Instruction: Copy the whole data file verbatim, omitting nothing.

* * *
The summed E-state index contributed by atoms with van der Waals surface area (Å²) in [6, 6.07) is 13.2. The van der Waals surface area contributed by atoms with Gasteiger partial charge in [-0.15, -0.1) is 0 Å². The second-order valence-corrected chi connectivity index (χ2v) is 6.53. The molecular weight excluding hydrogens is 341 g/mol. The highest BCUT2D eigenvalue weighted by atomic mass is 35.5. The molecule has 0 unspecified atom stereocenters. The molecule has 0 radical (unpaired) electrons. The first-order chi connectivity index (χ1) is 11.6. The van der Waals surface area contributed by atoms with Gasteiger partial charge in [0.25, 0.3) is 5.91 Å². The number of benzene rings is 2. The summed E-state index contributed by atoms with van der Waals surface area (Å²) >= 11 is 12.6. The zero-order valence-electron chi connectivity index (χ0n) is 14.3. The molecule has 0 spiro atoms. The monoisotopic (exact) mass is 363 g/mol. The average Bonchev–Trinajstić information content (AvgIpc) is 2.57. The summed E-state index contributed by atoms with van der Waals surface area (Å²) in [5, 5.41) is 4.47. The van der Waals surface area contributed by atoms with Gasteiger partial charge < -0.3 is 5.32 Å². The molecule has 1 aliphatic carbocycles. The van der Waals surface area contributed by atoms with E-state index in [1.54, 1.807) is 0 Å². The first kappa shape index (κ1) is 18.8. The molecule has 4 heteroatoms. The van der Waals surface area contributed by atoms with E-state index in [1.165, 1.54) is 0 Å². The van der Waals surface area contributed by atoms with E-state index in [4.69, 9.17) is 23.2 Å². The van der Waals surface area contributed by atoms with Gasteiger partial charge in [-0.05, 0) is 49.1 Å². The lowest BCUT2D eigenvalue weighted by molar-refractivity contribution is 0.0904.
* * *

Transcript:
The summed E-state index contributed by atoms with van der Waals surface area (Å²) in [6, 6.07) is 13.2. The van der Waals surface area contributed by atoms with Gasteiger partial charge in [-0.15, -0.1) is 0 Å². The second-order valence-corrected chi connectivity index (χ2v) is 6.53. The molecular weight excluding hydrogens is 341 g/mol. The highest BCUT2D eigenvalue weighted by atomic mass is 35.5. The molecule has 0 unspecified atom stereocenters. The molecule has 0 radical (unpaired) electrons. The first-order chi connectivity index (χ1) is 11.6. The van der Waals surface area contributed by atoms with Gasteiger partial charge in [0.25, 0.3) is 5.91 Å². The number of benzene rings is 2. The summed E-state index contributed by atoms with van der Waals surface area (Å²) >= 11 is 12.6. The zero-order valence-electron chi connectivity index (χ0n) is 14.3. The molecule has 0 spiro atoms. The monoisotopic (exact) mass is 363 g/mol. The average Bonchev–Trinajstić information content (AvgIpc) is 2.57. The summed E-state index contributed by atoms with van der Waals surface area (Å²) in [5, 5.41) is 4.47. The van der Waals surface area contributed by atoms with Gasteiger partial charge < -0.3 is 5.32 Å². The molecule has 1 aliphatic carbocycles. The van der Waals surface area contributed by atoms with E-state index in [1.54, 1.807) is 0 Å². The first kappa shape index (κ1) is 18.8. The molecule has 4 heteroatoms. The van der Waals surface area contributed by atoms with E-state index in [1.165, 1.54) is 0 Å². The van der Waals surface area contributed by atoms with E-state index in [4.69, 9.17) is 23.2 Å². The van der Waals surface area contributed by atoms with Gasteiger partial charge in [-0.05, 0) is 49.1 Å². The lowest BCUT2D eigenvalue weighted by molar-refractivity contribution is 0.0904.